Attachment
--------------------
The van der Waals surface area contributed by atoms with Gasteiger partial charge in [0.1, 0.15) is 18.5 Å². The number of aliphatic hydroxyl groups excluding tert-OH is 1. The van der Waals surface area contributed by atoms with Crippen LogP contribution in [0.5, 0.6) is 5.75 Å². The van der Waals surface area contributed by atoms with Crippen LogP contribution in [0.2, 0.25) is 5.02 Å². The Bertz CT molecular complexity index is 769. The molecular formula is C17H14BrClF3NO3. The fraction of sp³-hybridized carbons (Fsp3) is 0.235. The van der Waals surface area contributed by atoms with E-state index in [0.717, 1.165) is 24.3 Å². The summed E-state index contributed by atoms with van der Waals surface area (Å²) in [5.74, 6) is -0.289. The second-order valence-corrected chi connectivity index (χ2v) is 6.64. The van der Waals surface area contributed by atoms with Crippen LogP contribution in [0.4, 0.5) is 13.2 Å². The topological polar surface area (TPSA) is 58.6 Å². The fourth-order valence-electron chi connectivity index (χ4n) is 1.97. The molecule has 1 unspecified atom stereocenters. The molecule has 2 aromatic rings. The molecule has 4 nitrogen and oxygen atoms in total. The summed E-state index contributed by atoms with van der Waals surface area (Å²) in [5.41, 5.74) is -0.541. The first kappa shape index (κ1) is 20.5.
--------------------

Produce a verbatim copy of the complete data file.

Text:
The van der Waals surface area contributed by atoms with Gasteiger partial charge in [0.1, 0.15) is 18.5 Å². The number of aliphatic hydroxyl groups excluding tert-OH is 1. The van der Waals surface area contributed by atoms with Crippen LogP contribution in [0.5, 0.6) is 5.75 Å². The van der Waals surface area contributed by atoms with Crippen LogP contribution in [0.2, 0.25) is 5.02 Å². The Bertz CT molecular complexity index is 769. The molecular formula is C17H14BrClF3NO3. The fraction of sp³-hybridized carbons (Fsp3) is 0.235. The van der Waals surface area contributed by atoms with E-state index in [0.717, 1.165) is 24.3 Å². The summed E-state index contributed by atoms with van der Waals surface area (Å²) in [5.74, 6) is -0.289. The second-order valence-corrected chi connectivity index (χ2v) is 6.64. The van der Waals surface area contributed by atoms with Crippen LogP contribution in [0.4, 0.5) is 13.2 Å². The topological polar surface area (TPSA) is 58.6 Å². The fourth-order valence-electron chi connectivity index (χ4n) is 1.97. The molecule has 1 unspecified atom stereocenters. The molecule has 2 aromatic rings. The molecule has 4 nitrogen and oxygen atoms in total. The summed E-state index contributed by atoms with van der Waals surface area (Å²) in [5.41, 5.74) is -0.541. The first kappa shape index (κ1) is 20.5.